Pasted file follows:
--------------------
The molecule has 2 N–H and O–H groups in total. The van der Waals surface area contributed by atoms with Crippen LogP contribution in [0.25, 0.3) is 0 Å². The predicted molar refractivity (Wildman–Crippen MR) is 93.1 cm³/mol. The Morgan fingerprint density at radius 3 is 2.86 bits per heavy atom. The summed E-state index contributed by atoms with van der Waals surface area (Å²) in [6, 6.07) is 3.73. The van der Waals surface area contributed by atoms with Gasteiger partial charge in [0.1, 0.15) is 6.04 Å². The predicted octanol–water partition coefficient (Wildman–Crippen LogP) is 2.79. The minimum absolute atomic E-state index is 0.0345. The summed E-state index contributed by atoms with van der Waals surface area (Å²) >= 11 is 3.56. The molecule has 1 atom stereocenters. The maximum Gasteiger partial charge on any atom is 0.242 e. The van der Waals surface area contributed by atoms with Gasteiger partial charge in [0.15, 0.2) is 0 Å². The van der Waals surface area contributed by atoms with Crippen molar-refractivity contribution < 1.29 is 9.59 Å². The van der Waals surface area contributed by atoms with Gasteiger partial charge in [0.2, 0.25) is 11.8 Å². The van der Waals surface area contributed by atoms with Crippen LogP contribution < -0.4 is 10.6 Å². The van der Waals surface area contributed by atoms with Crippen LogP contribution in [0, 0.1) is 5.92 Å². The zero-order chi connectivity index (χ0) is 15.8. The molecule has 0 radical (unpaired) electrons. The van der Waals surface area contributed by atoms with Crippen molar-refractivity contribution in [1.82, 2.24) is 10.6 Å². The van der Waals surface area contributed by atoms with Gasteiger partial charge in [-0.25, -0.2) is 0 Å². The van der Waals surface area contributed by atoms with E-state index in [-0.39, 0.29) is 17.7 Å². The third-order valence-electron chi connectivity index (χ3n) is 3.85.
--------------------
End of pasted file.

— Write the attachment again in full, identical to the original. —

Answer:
The molecule has 2 N–H and O–H groups in total. The van der Waals surface area contributed by atoms with Crippen LogP contribution in [0.25, 0.3) is 0 Å². The predicted molar refractivity (Wildman–Crippen MR) is 93.1 cm³/mol. The Morgan fingerprint density at radius 3 is 2.86 bits per heavy atom. The summed E-state index contributed by atoms with van der Waals surface area (Å²) in [6, 6.07) is 3.73. The van der Waals surface area contributed by atoms with Gasteiger partial charge in [0.1, 0.15) is 6.04 Å². The predicted octanol–water partition coefficient (Wildman–Crippen LogP) is 2.79. The minimum absolute atomic E-state index is 0.0345. The summed E-state index contributed by atoms with van der Waals surface area (Å²) >= 11 is 3.56. The molecule has 1 atom stereocenters. The maximum Gasteiger partial charge on any atom is 0.242 e. The van der Waals surface area contributed by atoms with Gasteiger partial charge in [0.15, 0.2) is 0 Å². The van der Waals surface area contributed by atoms with Crippen molar-refractivity contribution < 1.29 is 9.59 Å². The van der Waals surface area contributed by atoms with Gasteiger partial charge in [0.2, 0.25) is 11.8 Å². The van der Waals surface area contributed by atoms with Crippen LogP contribution < -0.4 is 10.6 Å². The van der Waals surface area contributed by atoms with Crippen LogP contribution in [0, 0.1) is 5.92 Å². The zero-order chi connectivity index (χ0) is 15.8. The molecule has 0 radical (unpaired) electrons. The van der Waals surface area contributed by atoms with Crippen molar-refractivity contribution in [1.82, 2.24) is 10.6 Å². The van der Waals surface area contributed by atoms with Gasteiger partial charge in [-0.25, -0.2) is 0 Å². The van der Waals surface area contributed by atoms with E-state index in [-0.39, 0.29) is 17.7 Å². The third-order valence-electron chi connectivity index (χ3n) is 3.85.